66.In 2003, the legal framework on the “Social Reinsertion Income” entered into force, replacing the former “Guaranteed Minimum Income”. Some of the changes introduced relate to the social insertion component of the foreseen measures, which aim at adjusting programmes to the situation of each person and respective family size. It may include complementary support for healthcare, education, transport and housing. The “Social Reinsertion Income” consists of a payment included in the solidarity subsystem and a social insertion programme aimed at ensuring that people and their families have the resources to satisfy their minimum needs and favouring progressive insertion into social life, work and the community. In the case of persons under 18, only pregnant women or persons with children under their exclusive care are entitled to this benefit.

67.According to data for 2004–2007, women represent about 53.5% of all beneficiaries of this income (see Chart 10 in the annexes). In 2004, 36% of the families receiving “Guaranteed Minimum Income” were either women alone or women supporting children (see Chart 11 in the annexes). In 2006 and 2007, there was a significant increase in mixed families among the beneficiaries – see Chart 12 in the annexes. The “Social Insertion Income” provides for special benefits for the families of the physically or mentally disabled or people with chronic diseases or highly dependent elderly people. The amounts of these benefits are defined in Ministerial Order 105/2004, of 26-1.

Article 4

68.The information contained in the third period report of Portugal (CCPR/C/PRT/2002/3) is still valid.

Article 5

69.The information supplied in the third periodic report of Portugal (CCPR/C/PRT/2002/3) is still valid.

Article 6

A.Right to life

70.The right to life continues to be guaranteed under article 24 CRP, which also prohibits the death penalty in all circumstances. International legal cooperation (including for extradition purposes) shall be refused in case, in the requesting State, facts are punishable with this penalty. This is specifically stated in Act 144/99, and has also been safeguarded in bilateral extradition treaties celebrated with retentionist States. Legislation on abortion has been amended (see reply to art. 3).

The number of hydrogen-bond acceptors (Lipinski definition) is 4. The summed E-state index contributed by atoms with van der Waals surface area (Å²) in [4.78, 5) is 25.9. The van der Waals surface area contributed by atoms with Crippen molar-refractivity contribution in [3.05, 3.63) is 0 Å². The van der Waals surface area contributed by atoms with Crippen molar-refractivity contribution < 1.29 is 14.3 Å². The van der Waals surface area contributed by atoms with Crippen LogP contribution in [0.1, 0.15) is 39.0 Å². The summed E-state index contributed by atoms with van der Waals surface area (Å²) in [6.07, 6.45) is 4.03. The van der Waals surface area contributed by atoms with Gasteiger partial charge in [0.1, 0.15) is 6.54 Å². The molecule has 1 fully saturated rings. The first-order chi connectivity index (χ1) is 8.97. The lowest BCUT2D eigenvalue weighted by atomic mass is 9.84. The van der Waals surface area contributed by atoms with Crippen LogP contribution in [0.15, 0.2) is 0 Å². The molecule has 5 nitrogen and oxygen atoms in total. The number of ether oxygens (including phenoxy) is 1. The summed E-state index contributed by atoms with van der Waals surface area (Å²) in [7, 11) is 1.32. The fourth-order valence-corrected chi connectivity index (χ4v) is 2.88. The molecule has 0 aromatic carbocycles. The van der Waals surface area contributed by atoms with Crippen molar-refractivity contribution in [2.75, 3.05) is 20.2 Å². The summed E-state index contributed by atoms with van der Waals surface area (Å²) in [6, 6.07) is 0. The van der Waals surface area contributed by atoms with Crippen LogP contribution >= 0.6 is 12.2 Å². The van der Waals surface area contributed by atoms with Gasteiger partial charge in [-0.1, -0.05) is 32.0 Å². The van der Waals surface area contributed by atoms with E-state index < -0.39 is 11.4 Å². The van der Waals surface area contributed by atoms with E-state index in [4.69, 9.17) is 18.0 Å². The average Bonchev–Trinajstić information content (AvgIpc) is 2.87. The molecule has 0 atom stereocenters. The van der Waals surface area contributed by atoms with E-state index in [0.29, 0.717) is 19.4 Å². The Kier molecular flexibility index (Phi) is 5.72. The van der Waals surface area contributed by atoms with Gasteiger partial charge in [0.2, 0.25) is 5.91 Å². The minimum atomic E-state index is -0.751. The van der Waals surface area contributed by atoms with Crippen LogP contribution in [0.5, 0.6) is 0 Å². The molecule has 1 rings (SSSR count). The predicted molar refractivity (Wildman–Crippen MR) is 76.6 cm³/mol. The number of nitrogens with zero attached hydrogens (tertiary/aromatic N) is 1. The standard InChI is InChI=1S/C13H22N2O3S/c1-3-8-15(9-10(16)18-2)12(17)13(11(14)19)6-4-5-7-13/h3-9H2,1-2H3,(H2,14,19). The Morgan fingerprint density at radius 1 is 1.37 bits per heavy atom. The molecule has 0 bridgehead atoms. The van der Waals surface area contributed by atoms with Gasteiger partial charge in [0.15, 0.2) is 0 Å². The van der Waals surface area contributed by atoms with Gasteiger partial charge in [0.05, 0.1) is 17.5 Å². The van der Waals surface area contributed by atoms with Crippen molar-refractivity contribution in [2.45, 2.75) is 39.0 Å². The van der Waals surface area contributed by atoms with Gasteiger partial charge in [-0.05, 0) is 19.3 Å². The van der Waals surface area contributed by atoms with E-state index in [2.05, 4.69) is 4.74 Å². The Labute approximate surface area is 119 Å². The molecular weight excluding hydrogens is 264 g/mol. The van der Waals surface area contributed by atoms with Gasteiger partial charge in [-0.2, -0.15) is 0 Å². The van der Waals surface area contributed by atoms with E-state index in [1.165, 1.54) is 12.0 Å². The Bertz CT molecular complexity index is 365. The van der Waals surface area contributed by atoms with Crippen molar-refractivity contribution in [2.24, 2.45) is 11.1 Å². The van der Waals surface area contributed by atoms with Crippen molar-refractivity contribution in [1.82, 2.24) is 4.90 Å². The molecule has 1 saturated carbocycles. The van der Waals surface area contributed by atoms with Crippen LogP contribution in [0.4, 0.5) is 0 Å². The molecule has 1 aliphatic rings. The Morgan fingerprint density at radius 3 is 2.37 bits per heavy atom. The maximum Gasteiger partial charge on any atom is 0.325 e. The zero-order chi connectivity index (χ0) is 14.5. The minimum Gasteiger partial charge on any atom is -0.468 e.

71.The Criminal Code (CC) has undergone 11 amendments over the reporting period. Pursuant to Act 59/2007, of 4-9, the fact that the victim of murder is a spouse of or lives in de facto union with the perpetrator (including in the case of same sex couples) and the fact that the murder is motivated by hatred on basis of the victim’s colour, ethnic or national origin, gender or sexual orientation have been included as aggravating circumstances of such crime and of other serious crimes like torture.

72.Articles 236 (incitement to war), 238 (recruitment of mercenaries), 239 (genocide) and 241 (crimes of war against civilians) of the CC have been eliminated there from and included in Act 31/2004, of 22-7, which adapted Portuguese legislation to the Statute of the International Criminal Court and typified those conducts which constitute a violation of international humanitarian law. Contrary to the general rules of Portuguese criminal law, no statute of limitations applies to crimes of genocide, crimes of war and crimes against Humanity. The penalisation of genocide (12 to 25 years of imprisonment) was maintained. The typification of crimes of war was greatly enlarged and these crimes are now punished, in most cases, with 10 to 25 years of imprisonment. A new criminal type — crimes against humanity — was included, penalising with 12 to 25 years of imprisonment those acts described in article 7 of the Rome Statute.

73.For information on the life indicators in Portugal, please consult our ECCD.

B.Deaths caused by the police

74.According to the data communicated to the European Committee for the Prevention of Torture following its visit to Portugal in January 2008, in 2007 there was 1 case of death caused by police officers. The death case gave rise to a criminal investigation that is pending under a court ruling. As to the 2008 statistics, there were 5 deaths that resulted in 1 inquiry proceeding, 4 inquiries, two disciplinary proceedings and the 5 cases are pending.

75.Portugal continues to undertake great efforts to eradicate police violence and, in this connection, various institutional, legislative, procedural, administrative and training measures have been taken.